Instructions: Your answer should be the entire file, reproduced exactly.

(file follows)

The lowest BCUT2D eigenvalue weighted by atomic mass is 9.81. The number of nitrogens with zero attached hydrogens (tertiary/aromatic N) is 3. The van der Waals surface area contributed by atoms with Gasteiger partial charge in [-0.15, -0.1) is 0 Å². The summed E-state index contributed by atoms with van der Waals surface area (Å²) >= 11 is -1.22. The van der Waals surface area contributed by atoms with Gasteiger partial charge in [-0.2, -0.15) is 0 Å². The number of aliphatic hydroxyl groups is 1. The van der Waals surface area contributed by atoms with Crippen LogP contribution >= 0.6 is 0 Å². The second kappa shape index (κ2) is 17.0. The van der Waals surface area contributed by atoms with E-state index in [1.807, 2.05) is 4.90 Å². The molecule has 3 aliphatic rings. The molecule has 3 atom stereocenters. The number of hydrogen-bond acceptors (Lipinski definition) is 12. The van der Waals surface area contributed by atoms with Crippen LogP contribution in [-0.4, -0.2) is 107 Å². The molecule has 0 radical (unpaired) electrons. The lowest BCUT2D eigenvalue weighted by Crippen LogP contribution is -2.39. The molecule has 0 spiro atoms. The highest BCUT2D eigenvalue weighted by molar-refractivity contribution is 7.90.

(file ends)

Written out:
The lowest BCUT2D eigenvalue weighted by atomic mass is 9.81. The number of nitrogens with zero attached hydrogens (tertiary/aromatic N) is 3. The van der Waals surface area contributed by atoms with Gasteiger partial charge in [-0.15, -0.1) is 0 Å². The summed E-state index contributed by atoms with van der Waals surface area (Å²) >= 11 is -1.22. The van der Waals surface area contributed by atoms with Gasteiger partial charge in [-0.2, -0.15) is 0 Å². The number of aliphatic hydroxyl groups is 1. The van der Waals surface area contributed by atoms with Crippen LogP contribution >= 0.6 is 0 Å². The second kappa shape index (κ2) is 17.0. The van der Waals surface area contributed by atoms with E-state index in [1.807, 2.05) is 4.90 Å². The molecule has 3 aliphatic rings. The molecule has 3 atom stereocenters. The number of hydrogen-bond acceptors (Lipinski definition) is 12. The van der Waals surface area contributed by atoms with Crippen LogP contribution in [-0.4, -0.2) is 107 Å². The molecule has 0 radical (unpaired) electrons. The lowest BCUT2D eigenvalue weighted by Crippen LogP contribution is -2.39. The molecule has 0 spiro atoms. The highest BCUT2D eigenvalue weighted by molar-refractivity contribution is 7.90.